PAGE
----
I’ve never worked with a serious procurement function before. There have been serious buyers in the organisations I’ve worked for but they have been focussed on buying materials or products for the business to work with rather than buying the ‘stuff’ the business used to do it. My new role therefore has an added dimension and growing to understand the procurement process is so far proving intriguing…
During a recent conversation with a senior procurement colleague he happened to grab a marker and stand in front of a white board (there were no post its – he’s not a trainer) and draw a model which he was using to illustrate the different perceptions of value inherent in the work his team do. He referred to the model as the ‘triple bottom line procurement model’ and you can find more information is this very well written wiki but essentially the model looks like this:
It was developed by John Elkington and first referred to in his 1997 book “Cannibals with Forks: the Triple Bottom Line of 21st Century Business” and has been adopted organisations including the UN as a structure for driving sustainability.
So why is this of interest to a) me and b) you?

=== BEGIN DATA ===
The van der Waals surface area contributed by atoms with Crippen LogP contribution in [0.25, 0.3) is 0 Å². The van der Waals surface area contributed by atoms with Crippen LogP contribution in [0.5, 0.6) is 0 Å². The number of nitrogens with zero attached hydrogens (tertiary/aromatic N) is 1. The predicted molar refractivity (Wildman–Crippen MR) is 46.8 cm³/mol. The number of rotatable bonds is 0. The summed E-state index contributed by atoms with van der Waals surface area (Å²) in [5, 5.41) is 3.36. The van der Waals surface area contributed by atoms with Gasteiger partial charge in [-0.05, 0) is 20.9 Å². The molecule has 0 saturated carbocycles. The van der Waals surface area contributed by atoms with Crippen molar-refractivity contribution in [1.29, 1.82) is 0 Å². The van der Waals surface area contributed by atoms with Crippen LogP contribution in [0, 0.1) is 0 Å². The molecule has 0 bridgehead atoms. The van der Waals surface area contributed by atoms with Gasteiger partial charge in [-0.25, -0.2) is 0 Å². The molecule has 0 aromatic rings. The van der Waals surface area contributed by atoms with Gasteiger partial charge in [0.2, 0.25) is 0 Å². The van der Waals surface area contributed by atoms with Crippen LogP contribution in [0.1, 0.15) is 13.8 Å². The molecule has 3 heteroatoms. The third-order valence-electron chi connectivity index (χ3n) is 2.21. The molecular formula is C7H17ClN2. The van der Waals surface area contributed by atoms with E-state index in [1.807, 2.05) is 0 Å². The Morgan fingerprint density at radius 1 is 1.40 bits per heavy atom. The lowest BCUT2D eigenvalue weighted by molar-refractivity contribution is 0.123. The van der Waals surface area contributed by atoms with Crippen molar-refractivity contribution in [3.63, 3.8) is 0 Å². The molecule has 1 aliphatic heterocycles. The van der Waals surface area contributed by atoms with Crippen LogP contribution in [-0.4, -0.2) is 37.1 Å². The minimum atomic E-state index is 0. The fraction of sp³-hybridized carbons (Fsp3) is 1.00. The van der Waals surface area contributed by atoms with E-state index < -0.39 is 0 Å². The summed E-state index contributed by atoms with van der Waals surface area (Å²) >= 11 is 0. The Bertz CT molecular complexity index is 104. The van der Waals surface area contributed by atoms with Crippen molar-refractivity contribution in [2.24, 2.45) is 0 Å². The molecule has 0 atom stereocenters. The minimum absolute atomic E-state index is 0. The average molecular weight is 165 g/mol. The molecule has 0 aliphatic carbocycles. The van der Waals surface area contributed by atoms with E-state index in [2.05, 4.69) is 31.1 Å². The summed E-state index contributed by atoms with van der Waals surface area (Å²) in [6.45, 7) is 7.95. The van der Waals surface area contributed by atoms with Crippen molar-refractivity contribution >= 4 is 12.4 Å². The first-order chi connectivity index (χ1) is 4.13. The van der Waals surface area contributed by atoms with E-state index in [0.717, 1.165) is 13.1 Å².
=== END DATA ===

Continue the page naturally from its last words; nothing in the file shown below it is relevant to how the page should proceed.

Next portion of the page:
The easy answer to a) is I love a good model and I’m sure I’ve mentioned here previously whether they are directly relevant to the problem at hand they usually prompt a good discussion and the investigation of a problem from a different perspective.
The answer to b) is slightly more difficult to articulate.
I am not alone in having wrestled with the different models of training evaluation and have at various times dabbled with Kirkpatrick and his 4 (or 5) levels, Jack Phillip’s model of ROI, Robert Brinkerhoff’s model of success and some I’ve tried to cobble together from a mishmash of others but I’ve never really found anything that resonates with the rest of the organisation. Who really gives a stuff about happy sheets and whether they thought the trainer could do his job?!!
In my discussion with my colleague he immediately stated that the work I do/lead would be in the social sphere (“fair and beneficial business practices toward labour and the community and region in which a corporation conducts its business”) and I argued that whilst that may be the perception the work I do/lead should be about the economic sphere (“economic value created by the organization after deducting the cost of all inputs, including the cost of the capital tied up”) and that anything in the social sphere is an added benefit. An interesting debate ensued, our conversation concluded and we went about our days.
However (and there had to be a however) the more I’ve thought about it the more I’ve realised that a model such as this could be a lever (or at least part of one) to increasing the perceived value of developing people. Companies need to assert their sustainability credentials, they are measured on how responsible an investment they are and our colleagues in CSR have used this leverage to push their activities up the corporate agenda. Why can’t we do the same?
This is still a bit of a random idea at the moment but it’s been bumping around my head for about a week now so I wanted to put it out there and see if anyone had a view….just me???